“Cut around the tendon 360 degrees to take the foot off,” the instructor is saying. “As far as the feet, there's not a lot you can do with them.”
“Key chains?” one guy suggests.
Nearby, the first aid instructor is discussing how to treat a sucking chest wound with a plastic bag and tape. “Simple solutions for complex situations,” Pascal says. “That's what it's all about.”
Most everybody is here to learn what his or her limits are. “You want to know what you can actually handle,” attendee Kelly Campbell says. Her feet hurt, it's hot, and she is looking forward to washing her hair. But she will persevere.
The first year, they did sleep-deprivation training. That was tough. “They haven't asked us to do it, but I won't eat any bugs,” she decides. “I won't do that for fun.” After all, each camper is paying $199 to be here.
For Campbell, the most rewarding aspect has been the team building. “You realize it's OK to have weakness. We always expect people to put us down for our weaknesses. So we try to hide it. But here, people just accept it. They help you.” When Campbell was struggling up a hill, for instance, one of her teammates threaded his belt around his belt loop, made her hang onto it and hauled her up.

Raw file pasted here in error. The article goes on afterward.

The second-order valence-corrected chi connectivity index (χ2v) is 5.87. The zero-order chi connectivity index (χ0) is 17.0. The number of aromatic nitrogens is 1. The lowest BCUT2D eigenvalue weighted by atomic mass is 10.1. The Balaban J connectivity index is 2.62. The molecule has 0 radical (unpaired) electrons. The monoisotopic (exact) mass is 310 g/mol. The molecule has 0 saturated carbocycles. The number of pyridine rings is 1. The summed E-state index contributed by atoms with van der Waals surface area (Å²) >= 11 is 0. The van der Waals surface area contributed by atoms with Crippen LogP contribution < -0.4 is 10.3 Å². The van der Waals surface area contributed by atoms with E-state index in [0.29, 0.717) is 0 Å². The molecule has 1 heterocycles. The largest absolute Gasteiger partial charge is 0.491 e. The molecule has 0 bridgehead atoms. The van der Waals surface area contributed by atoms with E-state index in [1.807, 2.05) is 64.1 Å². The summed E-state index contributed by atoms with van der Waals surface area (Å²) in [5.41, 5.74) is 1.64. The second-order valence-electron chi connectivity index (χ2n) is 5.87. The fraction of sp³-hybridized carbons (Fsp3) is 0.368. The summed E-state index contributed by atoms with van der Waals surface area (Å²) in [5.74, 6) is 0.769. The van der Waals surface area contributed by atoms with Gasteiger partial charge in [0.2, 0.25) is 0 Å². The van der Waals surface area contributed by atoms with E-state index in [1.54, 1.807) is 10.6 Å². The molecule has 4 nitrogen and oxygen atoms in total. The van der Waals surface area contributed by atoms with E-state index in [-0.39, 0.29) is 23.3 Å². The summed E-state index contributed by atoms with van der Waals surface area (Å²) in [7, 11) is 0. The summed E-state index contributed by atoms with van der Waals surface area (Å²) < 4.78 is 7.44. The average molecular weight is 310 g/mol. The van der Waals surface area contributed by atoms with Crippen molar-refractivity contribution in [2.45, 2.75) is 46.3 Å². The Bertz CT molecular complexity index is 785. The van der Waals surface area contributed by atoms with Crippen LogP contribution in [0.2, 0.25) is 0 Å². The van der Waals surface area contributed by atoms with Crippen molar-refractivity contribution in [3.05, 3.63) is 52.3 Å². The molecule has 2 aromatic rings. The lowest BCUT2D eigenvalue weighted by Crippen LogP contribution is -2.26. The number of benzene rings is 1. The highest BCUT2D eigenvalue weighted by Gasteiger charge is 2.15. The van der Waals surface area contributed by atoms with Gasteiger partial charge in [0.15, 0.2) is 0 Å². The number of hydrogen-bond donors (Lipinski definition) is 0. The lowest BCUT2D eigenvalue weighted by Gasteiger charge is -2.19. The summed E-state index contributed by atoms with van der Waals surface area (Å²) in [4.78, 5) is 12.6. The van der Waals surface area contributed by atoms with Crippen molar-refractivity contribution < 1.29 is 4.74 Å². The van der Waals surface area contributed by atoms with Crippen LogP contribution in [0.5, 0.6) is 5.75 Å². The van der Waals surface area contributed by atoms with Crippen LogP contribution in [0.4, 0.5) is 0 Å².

At the archery range, Pascal encourages an exhausted girl. “It's OK,” he says. “Breathe. Stay in it.”
People come from all over the place to be pushed to their limit — Georgia, Texas, Nevada, Virginia. One fellow flew in from Peru.
At the paintball enclosure, Pascal greets a colleague, 38-year-old Richard Schatt, who came in from San Diego. Schatt has just run the course and is breathing heavily, shaking with adrenaline. Getting shot with a paintball can feel like being hit with a rock hurled at full speed. Schatt got shot in the head.
Like Pascal, he is a Krav Maga instructor. As such, he considers himself professionally fit. Still, the hardest thing for him this weekend is finding enough energy to do everything he wants to do.
“We leave it all out there,” Schatt says. Did he feel like quitting at any point?
“No way,” he says, at which Pascal smiles and adds, “That's not in his nature.”